if ($NewServerType -is [ServerType]){ #Do custom actions }

The advantage of the second method, is that to extend the functionality of our script to accept a new type of server, the only thing we need to do is to add new entryto the Enum Class.

Using the‘ -is ‘ operator combined with a Enum Type, allows to check if several conditions are true , using very compact syntax .

Powershell enum contains constants:

We can also use a powershell enum to assign a value to each of the properties that composes the powershell enum, but there is an important thingto keep in mind: A powershell Enum can only be a constant .

A powershell enum can only containconstants. This means it cannot be a word, or theresult of some query.

The code below assigns a constant to each value.

enum ServerEnvironment { developpement = 1; Integration = 2; Production = 3 ; } We can later on cast a value to the type of our powershell enum (in my example [ServerEnvironment]) and we will have the corresponding environment back.
A practical use case for PowerShell Classes Part 2: Powershell enum

Constant can be assigned in any order , but it is not an obligation. By default, if you omit to put constants on your enums, they will still be accessible as in the example above. The only thing to keep in mind is that a powershell enum is0 based .

One last thing to add to this, is the fact that you can add constants to your powershell enum, that does not necessarily starts at 0. In other words, you will be able to use your powershell enum as followed as well:

enum FavoriteNumbers { Stephane = 7 JeffreySnover = 5 SnoopDogg = 89 } Using a powershell enum in a concrete example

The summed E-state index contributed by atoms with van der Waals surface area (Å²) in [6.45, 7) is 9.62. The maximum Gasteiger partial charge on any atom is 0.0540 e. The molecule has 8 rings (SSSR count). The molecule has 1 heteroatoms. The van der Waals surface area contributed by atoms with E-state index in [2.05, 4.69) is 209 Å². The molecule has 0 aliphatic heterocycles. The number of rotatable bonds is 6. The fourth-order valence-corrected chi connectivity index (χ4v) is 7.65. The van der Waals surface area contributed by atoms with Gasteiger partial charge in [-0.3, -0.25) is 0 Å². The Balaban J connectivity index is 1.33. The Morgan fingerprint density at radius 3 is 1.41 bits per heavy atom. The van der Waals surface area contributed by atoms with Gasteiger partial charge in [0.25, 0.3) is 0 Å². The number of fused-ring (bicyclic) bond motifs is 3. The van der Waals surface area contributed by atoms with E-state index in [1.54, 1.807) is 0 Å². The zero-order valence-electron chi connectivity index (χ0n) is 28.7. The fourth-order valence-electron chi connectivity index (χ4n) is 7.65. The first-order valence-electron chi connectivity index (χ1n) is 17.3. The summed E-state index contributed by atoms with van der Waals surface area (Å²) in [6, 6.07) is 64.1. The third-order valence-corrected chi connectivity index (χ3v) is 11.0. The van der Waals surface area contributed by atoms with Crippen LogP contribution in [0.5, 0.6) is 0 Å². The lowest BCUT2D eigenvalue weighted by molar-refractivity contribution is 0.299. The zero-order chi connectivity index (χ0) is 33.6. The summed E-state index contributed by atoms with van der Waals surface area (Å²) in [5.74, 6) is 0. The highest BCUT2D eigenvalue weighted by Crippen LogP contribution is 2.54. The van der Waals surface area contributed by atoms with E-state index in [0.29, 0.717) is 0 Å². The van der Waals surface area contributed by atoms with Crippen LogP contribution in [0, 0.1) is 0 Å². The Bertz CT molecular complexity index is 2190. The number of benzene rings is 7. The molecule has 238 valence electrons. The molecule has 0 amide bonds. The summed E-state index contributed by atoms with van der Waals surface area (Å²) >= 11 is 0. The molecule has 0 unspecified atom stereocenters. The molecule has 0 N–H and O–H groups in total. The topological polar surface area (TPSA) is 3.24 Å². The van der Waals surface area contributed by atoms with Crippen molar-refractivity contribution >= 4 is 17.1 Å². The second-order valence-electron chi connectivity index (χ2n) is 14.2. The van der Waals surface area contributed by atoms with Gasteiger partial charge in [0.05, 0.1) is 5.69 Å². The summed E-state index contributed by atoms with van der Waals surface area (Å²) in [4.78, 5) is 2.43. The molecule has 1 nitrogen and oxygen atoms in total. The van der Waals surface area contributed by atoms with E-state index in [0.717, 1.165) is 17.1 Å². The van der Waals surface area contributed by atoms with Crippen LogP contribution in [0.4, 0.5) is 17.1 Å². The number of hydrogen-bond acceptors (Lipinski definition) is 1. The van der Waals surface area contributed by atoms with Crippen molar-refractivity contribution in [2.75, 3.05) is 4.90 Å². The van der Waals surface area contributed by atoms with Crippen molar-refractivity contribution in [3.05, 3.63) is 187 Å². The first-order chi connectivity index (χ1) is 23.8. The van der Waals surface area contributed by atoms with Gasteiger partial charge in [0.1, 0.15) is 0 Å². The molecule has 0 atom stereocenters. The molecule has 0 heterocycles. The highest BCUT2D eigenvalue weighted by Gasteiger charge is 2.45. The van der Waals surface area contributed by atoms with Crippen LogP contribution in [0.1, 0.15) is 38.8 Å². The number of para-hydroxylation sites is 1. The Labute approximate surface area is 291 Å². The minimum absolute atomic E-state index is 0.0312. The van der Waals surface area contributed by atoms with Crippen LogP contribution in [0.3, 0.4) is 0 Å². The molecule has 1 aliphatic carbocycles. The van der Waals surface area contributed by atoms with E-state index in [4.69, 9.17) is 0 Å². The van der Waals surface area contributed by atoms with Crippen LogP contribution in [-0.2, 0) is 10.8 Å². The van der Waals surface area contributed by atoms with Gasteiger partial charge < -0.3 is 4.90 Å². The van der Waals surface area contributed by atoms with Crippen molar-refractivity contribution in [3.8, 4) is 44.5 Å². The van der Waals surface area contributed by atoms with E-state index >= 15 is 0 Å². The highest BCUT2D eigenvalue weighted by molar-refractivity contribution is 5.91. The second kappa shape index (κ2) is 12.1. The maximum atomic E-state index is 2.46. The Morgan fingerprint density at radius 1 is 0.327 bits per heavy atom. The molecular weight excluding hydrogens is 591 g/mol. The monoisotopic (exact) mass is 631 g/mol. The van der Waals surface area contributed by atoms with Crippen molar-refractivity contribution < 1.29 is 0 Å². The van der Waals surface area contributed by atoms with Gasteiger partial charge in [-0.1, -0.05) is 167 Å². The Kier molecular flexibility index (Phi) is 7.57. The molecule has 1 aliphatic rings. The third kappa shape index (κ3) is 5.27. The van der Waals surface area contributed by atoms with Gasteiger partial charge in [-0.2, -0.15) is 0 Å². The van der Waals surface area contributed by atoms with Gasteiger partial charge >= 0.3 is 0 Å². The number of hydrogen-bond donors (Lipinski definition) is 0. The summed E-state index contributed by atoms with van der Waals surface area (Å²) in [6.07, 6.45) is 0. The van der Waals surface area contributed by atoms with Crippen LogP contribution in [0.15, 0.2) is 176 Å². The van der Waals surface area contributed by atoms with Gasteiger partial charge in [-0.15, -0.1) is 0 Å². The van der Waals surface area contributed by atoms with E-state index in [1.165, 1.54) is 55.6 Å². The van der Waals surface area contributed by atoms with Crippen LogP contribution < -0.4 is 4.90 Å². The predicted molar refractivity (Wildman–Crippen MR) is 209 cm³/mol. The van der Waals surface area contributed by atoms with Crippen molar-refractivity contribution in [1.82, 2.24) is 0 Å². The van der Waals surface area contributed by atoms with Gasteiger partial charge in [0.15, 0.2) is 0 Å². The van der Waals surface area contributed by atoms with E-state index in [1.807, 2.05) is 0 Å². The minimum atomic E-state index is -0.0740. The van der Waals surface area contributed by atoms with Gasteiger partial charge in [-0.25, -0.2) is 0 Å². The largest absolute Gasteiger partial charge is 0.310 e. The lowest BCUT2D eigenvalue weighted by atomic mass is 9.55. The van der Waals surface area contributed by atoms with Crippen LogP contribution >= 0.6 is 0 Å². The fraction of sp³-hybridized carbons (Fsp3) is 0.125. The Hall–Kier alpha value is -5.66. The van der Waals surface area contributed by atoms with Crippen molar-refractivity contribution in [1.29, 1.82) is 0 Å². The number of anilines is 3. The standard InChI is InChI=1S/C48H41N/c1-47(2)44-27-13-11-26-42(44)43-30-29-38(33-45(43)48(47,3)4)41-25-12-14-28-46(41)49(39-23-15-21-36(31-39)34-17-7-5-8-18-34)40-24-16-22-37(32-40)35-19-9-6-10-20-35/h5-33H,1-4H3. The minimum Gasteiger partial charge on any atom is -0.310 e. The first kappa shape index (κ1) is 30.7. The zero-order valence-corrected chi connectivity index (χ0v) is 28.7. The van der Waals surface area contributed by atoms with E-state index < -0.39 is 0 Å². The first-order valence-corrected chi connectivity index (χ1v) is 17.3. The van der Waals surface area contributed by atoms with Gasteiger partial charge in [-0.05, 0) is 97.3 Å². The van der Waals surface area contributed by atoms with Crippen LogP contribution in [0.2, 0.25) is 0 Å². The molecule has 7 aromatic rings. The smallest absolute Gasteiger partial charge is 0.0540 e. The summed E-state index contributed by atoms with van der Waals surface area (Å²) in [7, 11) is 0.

Ok, now that we have the theory covered around how to create a PowerShell enum, let’s make this concrete with an example. For that, I will reuse the class I wrote inpart 1 of thisblog series, and we will continue on this based through this complete series.

As a reminder, the code we ended up having at part 1 is the following one:

We will simply integrate our S erverType powershellenum into our already existing code (see above), and make our existing classes more robust, and better prepared for the future.

As a reminder, this is our ServerType enum:

If we create an instance of our powershell class without the powershell enum, this is what the current result will be:


A practical use case for PowerShell Classes Part 2: Powershell enum

We do have an object, where the type is set to this string ‘ plop ‘ and the computer object has been created, but it set it in the “ computers ” container ofour Active Directory. Also, you might have noticed that the computer account was named “ woop “, which is definitely not an intelligent name for a computer (It might be for dog though!)

Please leave a comment if your dog’s name is “Woop”!

Using a powershell enum, we can make this more dynamic, and error prone. We will adapt the existing constructor to take a parameter $type of type [ Servertype ] and according to the type that is specified, we will put the computer in a specific organisational unit, and give it a correct prefix. Seeting the computer account in the right OU using powershell classes and enums

Now that we have created our first computer object using powershell classes, we can go a step further and integrate the powershell enums to our logic.

We